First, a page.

Planet Earth

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nalysis of rocks unearthed in Oman that were formed in an ancient ocean around the time of Earth's greatest mass extinction have helped explain why life on Earth took so long to recover. Credit: D. Astratti

Greatest mass extinction driven by acidic oceans, study finds -- ScienceDaily

Halite from the Wieliczka Salt Mine, UNESCO World Heritage Site, Wieliczka, Malopolskie, Poland. Credit: Didier Descouens.

Earth's early atmosphere: Rock salt holds the key to a paradigm shift

On July 5, 2016, the moon passed between NOAA's DSCOVR satellite and Earth. NASA's EPIC camera aboard DSCOVR snapped these images over a period of about four hours. In this set, the far side of the moon, which is never seen from Earth, passes by. In the backdrop, Earth rotates, starting with the Australia and Pacific and gradually revealing Asia and Africa. Credit: NASA/NOAA

A NASA camera on board the Deep Space Climate Observatory (DSCOVR) satellite captured a rare lunar transit across the face of a sunlit Earth. The images, which feature a fully lit far side of the.

A much faster pace of evolution means that species could have proliferated much more rapidly than they do now, affording the flora and fauna of Earth ample time to acquire their enormous diversity and complexity. Credit: © somchaisom / Fotolia

A much faster pace of evolution means that species could have proliferated much more rapidly than they do now, affording the flora and fauna of Earth ample time to acquire their enormous diversity and complexity.

Cutaway of the Earth's surface, down to the liquid core. A numerical convection experiment shows blobs in green, surrounding mantle rock in blue, and former oceanic crust from the surface that has subducted into the interior in yellow. Credit: Dr. Mingming Li/University of Colorado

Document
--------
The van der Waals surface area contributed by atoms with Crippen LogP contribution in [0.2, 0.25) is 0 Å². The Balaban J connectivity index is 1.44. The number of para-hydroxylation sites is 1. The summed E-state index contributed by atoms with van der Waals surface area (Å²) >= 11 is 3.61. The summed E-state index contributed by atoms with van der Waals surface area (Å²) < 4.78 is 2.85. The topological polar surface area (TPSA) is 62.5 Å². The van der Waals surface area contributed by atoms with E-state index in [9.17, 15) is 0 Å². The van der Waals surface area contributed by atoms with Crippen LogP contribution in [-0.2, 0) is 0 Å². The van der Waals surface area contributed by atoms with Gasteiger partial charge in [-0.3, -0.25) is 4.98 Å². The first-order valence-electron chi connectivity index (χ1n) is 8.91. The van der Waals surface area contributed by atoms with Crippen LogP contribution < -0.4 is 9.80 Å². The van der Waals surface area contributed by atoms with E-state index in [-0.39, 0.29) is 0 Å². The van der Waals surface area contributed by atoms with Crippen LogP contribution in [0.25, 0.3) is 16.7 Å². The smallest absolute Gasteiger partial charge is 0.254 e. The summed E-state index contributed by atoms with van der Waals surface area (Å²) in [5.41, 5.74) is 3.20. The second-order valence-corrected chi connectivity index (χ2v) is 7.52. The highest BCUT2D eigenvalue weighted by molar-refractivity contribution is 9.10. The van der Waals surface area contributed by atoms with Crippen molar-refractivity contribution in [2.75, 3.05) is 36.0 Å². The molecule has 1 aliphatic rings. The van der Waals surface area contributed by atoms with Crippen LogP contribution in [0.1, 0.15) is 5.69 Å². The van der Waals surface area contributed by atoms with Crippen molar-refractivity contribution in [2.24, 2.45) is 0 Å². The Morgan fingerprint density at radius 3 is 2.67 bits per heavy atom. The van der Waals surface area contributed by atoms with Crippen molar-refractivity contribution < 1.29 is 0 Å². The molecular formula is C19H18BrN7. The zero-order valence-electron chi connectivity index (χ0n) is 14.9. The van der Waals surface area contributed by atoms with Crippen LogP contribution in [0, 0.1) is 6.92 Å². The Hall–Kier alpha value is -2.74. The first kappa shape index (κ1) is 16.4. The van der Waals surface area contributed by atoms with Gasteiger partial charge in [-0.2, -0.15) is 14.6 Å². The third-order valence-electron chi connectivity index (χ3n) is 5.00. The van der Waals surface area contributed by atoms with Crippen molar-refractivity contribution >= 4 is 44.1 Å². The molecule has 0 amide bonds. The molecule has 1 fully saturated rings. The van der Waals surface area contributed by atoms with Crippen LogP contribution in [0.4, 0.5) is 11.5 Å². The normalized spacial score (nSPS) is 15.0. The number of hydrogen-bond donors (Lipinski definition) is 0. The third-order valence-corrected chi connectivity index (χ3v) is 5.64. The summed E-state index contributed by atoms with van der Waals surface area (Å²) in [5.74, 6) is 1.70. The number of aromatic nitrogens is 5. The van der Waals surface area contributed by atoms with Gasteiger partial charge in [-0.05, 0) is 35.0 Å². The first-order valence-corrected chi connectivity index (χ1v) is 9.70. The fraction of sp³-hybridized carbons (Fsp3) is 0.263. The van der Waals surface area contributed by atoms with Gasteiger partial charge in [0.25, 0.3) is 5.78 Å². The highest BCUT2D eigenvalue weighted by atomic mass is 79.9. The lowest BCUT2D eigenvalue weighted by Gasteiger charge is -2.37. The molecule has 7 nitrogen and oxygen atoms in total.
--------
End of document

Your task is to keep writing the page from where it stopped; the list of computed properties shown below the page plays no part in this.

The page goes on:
Giant Blobs of Rock, Deep Inside the Earth, Hold Important Clues About Our Planet -- ScienceDaily Credit: Dr. Mingming Li/University of Colorado

This is an illustration of ancient Earth's magnetic field compared to the modern magnetic field courtesy of Peter Driscoll. Credit: Peter Driscoll

New work from Carnegie's Peter Driscoll suggests Earth's ancient magnetic field was significantly different than the present day field, originating from several poles rather than the familiar two. It is published in Geophysical .

An artwork depicting the decomposition of FeOOH in lower mantle conditions. The cycle starts from ?-FeOOH (blue dot on the top) to its high-pressure form (brown dot), to FeO2 (center crystal) and hydrogen (cyan bubbles), and finally produce other minerals (bubbles on the left side).

Using laboratory techniques to mimic the conditions times normal atmospheric pressure and found deep inside the Earth scientists have identified a form of iron oxide that they believe could explain seismic and geothermal signatures in the deep mantle

This is an illustration of how the diamond anvil cell is used to mimic and study planetary core conditions.

This is an illustration of how the diamond anvil cell is "used to mimic and study planetary core conditions. Earth's magnetic field s.


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